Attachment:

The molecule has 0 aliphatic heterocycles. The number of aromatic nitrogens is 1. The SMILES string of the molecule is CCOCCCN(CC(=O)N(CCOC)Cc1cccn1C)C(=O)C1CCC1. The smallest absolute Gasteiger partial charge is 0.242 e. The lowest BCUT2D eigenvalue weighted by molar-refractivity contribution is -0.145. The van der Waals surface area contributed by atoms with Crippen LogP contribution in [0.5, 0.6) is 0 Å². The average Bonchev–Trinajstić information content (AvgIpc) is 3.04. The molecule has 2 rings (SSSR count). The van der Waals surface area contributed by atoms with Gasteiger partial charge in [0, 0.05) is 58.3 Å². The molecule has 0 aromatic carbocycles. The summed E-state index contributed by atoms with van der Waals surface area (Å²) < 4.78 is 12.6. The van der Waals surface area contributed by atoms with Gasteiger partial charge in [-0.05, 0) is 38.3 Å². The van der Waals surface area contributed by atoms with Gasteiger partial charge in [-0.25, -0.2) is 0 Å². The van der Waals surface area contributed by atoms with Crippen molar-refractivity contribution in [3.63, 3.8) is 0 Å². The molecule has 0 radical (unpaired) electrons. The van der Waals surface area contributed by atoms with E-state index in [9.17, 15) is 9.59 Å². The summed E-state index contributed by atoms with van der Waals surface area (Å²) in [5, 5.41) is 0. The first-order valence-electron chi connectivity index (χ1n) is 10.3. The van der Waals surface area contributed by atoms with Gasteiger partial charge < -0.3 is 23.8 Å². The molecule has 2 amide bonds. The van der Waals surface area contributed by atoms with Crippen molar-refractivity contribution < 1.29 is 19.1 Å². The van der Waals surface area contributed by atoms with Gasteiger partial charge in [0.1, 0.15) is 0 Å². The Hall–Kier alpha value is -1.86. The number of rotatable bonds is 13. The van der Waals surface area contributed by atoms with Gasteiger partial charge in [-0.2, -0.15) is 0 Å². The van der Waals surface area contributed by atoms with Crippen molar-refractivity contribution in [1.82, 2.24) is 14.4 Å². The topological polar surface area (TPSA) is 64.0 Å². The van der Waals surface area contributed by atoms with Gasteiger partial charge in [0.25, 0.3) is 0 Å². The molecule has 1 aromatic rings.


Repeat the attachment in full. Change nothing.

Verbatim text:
The molecule has 0 aliphatic heterocycles. The number of aromatic nitrogens is 1. The SMILES string of the molecule is CCOCCCN(CC(=O)N(CCOC)Cc1cccn1C)C(=O)C1CCC1. The smallest absolute Gasteiger partial charge is 0.242 e. The lowest BCUT2D eigenvalue weighted by molar-refractivity contribution is -0.145. The van der Waals surface area contributed by atoms with Crippen LogP contribution in [0.5, 0.6) is 0 Å². The average Bonchev–Trinajstić information content (AvgIpc) is 3.04. The molecule has 2 rings (SSSR count). The van der Waals surface area contributed by atoms with Gasteiger partial charge in [0, 0.05) is 58.3 Å². The molecule has 0 aromatic carbocycles. The summed E-state index contributed by atoms with van der Waals surface area (Å²) < 4.78 is 12.6. The van der Waals surface area contributed by atoms with Gasteiger partial charge in [-0.05, 0) is 38.3 Å². The van der Waals surface area contributed by atoms with Gasteiger partial charge in [-0.25, -0.2) is 0 Å². The van der Waals surface area contributed by atoms with Crippen molar-refractivity contribution in [3.63, 3.8) is 0 Å². The molecule has 0 radical (unpaired) electrons. The van der Waals surface area contributed by atoms with E-state index in [9.17, 15) is 9.59 Å². The summed E-state index contributed by atoms with van der Waals surface area (Å²) in [5, 5.41) is 0. The first-order valence-electron chi connectivity index (χ1n) is 10.3. The van der Waals surface area contributed by atoms with Gasteiger partial charge < -0.3 is 23.8 Å². The molecule has 2 amide bonds. The van der Waals surface area contributed by atoms with Crippen molar-refractivity contribution < 1.29 is 19.1 Å². The van der Waals surface area contributed by atoms with Gasteiger partial charge in [0.1, 0.15) is 0 Å². The Hall–Kier alpha value is -1.86. The number of rotatable bonds is 13. The van der Waals surface area contributed by atoms with Gasteiger partial charge in [-0.2, -0.15) is 0 Å². The van der Waals surface area contributed by atoms with Crippen molar-refractivity contribution in [1.82, 2.24) is 14.4 Å². The topological polar surface area (TPSA) is 64.0 Å². The van der Waals surface area contributed by atoms with Gasteiger partial charge in [0.25, 0.3) is 0 Å². The molecule has 1 aromatic rings.